Measuring the impact of User Centred Design (UCD) and Design in general has been for a long time a hot topic in our community.
When I started doing UCD in the early 2000s our discipline was still in its infancy. Most of the investments in digital were about marketing or branding. There were only a few digital products that we could consider mature. We often had to go and justify the investment on an end-to-end design process that would take into account users’ needs and goals, rapidly iterate design solution and learn from the insights gained.
My clients would often ask:
- What is usability?
- What is the value to my business?
- How do you measure it?
- What is the Return on Investment (ROI)?
Design as a differentiator
After 2008/9, the business value of design has almost been given for granted.
I believe the launch of the iPhone was the watershed moment for many of us. Smartphones and other personal digital devices became a huge part of our everyday lives. The importance of a well crafted user experience became much more tangible. Our clients started to be aware of the importance of Design as a differentiator. Apple, Google, Amazon and other major companies went on to lead their industries based on their ability to stand out from the rest of their competitors.
I recently came across a piece of research from McKinsey that further demonstrates and measures the impact of Design on business metrics.
The McKinsey Design Index (MDI)
McKinsey recently tracked the design practices of 300 publicly listed companies over a five-year period in multiple countries and industries (medical technology, consumer goods, and retail banking), and measured the correlation with their financial performance.
Their analysis shows that top-quartile MDI scorers increased their revenues and total returns to shareholders (TRS) substantially faster than their industry counterparts did over a five-year period — 32 percentage points higher revenue growth and 56 percentage points higher TRS growth for the period as a whole.
The diagram below shows that the top quartile annual growth is 10%, while the industry’s benchmark value ranges from 3 to 6%. Same goes for TSR (21% vs. 12–16%).
The Four Enablers of Business Value
Business leaders were asked what their greatest strengths and weaknesses were. Based on their answers, McKinsey identified four themes:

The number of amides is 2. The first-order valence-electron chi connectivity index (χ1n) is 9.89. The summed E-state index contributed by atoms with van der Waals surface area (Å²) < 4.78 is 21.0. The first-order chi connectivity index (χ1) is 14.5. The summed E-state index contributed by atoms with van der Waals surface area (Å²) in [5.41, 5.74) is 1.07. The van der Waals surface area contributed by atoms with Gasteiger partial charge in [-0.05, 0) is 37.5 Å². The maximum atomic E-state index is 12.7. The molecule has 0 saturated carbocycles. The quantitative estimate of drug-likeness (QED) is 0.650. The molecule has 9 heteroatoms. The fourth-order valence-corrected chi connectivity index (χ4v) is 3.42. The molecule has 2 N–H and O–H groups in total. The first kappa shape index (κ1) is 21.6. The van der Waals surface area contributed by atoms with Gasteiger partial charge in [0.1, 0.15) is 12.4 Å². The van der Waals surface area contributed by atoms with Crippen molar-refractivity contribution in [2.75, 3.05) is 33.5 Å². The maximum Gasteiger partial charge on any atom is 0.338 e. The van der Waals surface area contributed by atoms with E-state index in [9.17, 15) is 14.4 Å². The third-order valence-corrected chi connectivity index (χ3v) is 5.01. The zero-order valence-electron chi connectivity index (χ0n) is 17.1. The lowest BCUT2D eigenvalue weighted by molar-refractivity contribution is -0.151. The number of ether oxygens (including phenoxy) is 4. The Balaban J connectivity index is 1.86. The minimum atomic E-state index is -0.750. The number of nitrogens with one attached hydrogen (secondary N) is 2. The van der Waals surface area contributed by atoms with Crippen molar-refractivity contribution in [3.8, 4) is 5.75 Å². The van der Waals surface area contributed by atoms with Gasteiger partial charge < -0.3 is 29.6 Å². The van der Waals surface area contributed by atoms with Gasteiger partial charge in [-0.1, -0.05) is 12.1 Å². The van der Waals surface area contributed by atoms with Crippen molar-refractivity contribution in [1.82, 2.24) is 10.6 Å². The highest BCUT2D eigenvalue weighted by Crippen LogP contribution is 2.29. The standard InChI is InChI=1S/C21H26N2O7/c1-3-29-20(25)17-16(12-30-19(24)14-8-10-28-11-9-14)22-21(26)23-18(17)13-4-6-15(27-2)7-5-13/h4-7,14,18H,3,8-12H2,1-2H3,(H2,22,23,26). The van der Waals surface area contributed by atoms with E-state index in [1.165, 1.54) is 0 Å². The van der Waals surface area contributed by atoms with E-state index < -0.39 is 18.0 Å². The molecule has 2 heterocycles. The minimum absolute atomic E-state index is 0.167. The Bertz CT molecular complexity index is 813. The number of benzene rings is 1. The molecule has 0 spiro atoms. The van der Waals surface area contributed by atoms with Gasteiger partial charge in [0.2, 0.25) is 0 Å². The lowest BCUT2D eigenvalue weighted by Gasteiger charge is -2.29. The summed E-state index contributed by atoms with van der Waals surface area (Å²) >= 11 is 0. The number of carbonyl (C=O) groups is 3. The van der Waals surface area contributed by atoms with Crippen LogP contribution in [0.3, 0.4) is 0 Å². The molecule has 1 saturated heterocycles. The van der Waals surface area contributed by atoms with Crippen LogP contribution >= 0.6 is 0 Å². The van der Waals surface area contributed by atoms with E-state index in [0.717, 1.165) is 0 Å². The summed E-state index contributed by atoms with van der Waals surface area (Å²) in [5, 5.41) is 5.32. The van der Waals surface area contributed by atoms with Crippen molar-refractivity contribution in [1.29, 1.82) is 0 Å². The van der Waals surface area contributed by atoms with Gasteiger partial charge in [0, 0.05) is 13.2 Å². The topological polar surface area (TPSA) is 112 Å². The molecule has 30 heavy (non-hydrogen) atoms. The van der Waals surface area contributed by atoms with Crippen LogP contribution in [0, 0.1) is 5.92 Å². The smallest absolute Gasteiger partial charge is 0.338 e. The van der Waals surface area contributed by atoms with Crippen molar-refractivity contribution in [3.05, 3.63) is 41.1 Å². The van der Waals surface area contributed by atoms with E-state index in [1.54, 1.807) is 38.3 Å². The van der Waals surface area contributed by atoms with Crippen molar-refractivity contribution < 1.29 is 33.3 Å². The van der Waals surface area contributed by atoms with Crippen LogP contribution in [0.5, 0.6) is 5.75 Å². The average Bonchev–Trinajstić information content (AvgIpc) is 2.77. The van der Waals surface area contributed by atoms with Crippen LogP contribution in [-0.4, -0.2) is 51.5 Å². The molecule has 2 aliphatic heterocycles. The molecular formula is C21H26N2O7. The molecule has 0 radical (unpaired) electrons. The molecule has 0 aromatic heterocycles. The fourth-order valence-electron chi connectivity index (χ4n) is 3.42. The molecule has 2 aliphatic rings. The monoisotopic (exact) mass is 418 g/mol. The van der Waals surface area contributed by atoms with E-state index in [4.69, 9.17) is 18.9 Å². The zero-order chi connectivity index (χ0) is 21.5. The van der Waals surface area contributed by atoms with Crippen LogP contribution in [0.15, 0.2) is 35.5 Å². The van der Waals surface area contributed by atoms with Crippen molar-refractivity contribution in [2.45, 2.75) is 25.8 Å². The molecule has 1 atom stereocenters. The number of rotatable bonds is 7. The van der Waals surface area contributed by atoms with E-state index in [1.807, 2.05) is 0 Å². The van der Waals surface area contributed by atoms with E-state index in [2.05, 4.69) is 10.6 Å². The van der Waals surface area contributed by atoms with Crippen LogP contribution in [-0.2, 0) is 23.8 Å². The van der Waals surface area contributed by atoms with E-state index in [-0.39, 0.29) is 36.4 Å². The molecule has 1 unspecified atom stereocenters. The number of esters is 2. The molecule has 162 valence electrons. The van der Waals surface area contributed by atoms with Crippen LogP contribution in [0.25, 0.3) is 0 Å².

- Measure the change in customer behaviour and its impact on the business metrics
- Nurture your top design talent and empower them in cross-functional teams that take collective accountability for improving the user experience
- Focus on the total user experience of your service/product, not just the physical or digital part of it
- Iterate, test and learn rapidly, incorporating user insights from the first idea until long after the final launch.
These four themes are effectively the enablers of design excellence at the organisational level.
The ROI of Usability
Despite all the buzz that the McKinsey research got on the social media, it was not the first attempt of measuring the business value of Design.
People would often talk about ROI and find effective ways of calculating the value of adopting a user centred design process for a new product or service.
- Jakob Nielsen had a whole chapter about measuring ROI in his “Guerrilla HCI: Using Discount Usability Engineering to Penetrate the Intimidation Barrier” (1994)
- Susan Weinschenk from Human Factors International (HFI) had built a methodology to calculate the cost savings of the investment in usability based on three categories:
- Cost of development and Maintenance
Interestingly, I think these early frameworks for calculating the ROI of Design are still valid today. The only differences are:
- The evolution from waterfall to agile & lean development methodologies. This has made the whole idea of rapid iteration & cross-functional teams more acceptable and understood across all the industries
- The shift from ‘Usability‘ to ‘Design‘ to better reflect the evolution to a holistic design perspective embracing the visceral, behavioural, and reflective dimensions of the user experience.
More on the Business Value of Design
Why are we still arguing for the business value of design? (Quartz)
Design Value (Design Management Institute)
The Design Economy (Design Council)
Design in Tech Report (John Maeda)
Get in touch
Would you like to discuss:
- How you can measure the ROI of Design for your product or services?
- How to help your design team to achieve excellence in all of the above areas?
Feel free to get in touch for a chat!
(Cover photo by PhotoMIX Ltd. from Pexels)